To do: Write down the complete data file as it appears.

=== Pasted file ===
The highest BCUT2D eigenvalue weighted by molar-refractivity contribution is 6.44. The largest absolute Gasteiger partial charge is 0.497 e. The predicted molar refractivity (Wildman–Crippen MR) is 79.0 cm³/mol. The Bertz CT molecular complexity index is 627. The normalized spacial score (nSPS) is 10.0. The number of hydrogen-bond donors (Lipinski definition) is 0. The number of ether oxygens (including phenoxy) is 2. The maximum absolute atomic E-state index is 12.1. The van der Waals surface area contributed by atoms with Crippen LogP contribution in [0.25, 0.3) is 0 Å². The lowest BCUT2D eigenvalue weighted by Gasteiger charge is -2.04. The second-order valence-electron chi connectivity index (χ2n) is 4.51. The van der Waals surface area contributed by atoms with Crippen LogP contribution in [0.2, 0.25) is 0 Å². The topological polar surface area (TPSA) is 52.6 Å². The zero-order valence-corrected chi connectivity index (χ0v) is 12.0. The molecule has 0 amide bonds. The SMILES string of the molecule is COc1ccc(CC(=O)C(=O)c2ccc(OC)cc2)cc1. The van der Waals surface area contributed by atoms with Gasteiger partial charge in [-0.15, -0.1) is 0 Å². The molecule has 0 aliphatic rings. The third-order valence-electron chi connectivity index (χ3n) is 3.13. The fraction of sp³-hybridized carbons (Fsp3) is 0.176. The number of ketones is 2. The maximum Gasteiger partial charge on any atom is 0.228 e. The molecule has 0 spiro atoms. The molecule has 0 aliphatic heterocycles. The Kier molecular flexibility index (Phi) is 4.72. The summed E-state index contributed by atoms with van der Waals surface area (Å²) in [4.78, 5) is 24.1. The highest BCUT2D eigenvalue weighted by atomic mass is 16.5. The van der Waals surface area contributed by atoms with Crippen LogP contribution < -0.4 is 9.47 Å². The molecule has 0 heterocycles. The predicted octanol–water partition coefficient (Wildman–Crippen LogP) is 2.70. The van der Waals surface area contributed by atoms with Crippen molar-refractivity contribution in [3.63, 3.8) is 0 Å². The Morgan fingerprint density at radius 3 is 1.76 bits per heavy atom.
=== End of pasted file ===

The highest BCUT2D eigenvalue weighted by molar-refractivity contribution is 6.44. The largest absolute Gasteiger partial charge is 0.497 e. The predicted molar refractivity (Wildman–Crippen MR) is 79.0 cm³/mol. The Bertz CT molecular complexity index is 627. The normalized spacial score (nSPS) is 10.0. The number of hydrogen-bond donors (Lipinski definition) is 0. The number of ether oxygens (including phenoxy) is 2. The maximum absolute atomic E-state index is 12.1. The van der Waals surface area contributed by atoms with Crippen LogP contribution in [0.25, 0.3) is 0 Å². The lowest BCUT2D eigenvalue weighted by Gasteiger charge is -2.04. The second-order valence-electron chi connectivity index (χ2n) is 4.51. The van der Waals surface area contributed by atoms with Crippen LogP contribution in [0.2, 0.25) is 0 Å². The topological polar surface area (TPSA) is 52.6 Å². The zero-order valence-corrected chi connectivity index (χ0v) is 12.0. The molecule has 0 amide bonds. The SMILES string of the molecule is COc1ccc(CC(=O)C(=O)c2ccc(OC)cc2)cc1. The van der Waals surface area contributed by atoms with Gasteiger partial charge in [-0.15, -0.1) is 0 Å². The molecule has 0 aliphatic rings. The third-order valence-electron chi connectivity index (χ3n) is 3.13. The fraction of sp³-hybridized carbons (Fsp3) is 0.176. The number of ketones is 2. The maximum Gasteiger partial charge on any atom is 0.228 e. The molecule has 0 spiro atoms. The molecule has 0 aliphatic heterocycles. The Kier molecular flexibility index (Phi) is 4.72. The summed E-state index contributed by atoms with van der Waals surface area (Å²) in [4.78, 5) is 24.1. The highest BCUT2D eigenvalue weighted by atomic mass is 16.5. The van der Waals surface area contributed by atoms with Crippen LogP contribution < -0.4 is 9.47 Å². The molecule has 0 heterocycles. The predicted octanol–water partition coefficient (Wildman–Crippen LogP) is 2.70. The van der Waals surface area contributed by atoms with Crippen molar-refractivity contribution in [3.63, 3.8) is 0 Å². The Morgan fingerprint density at radius 3 is 1.76 bits per heavy atom.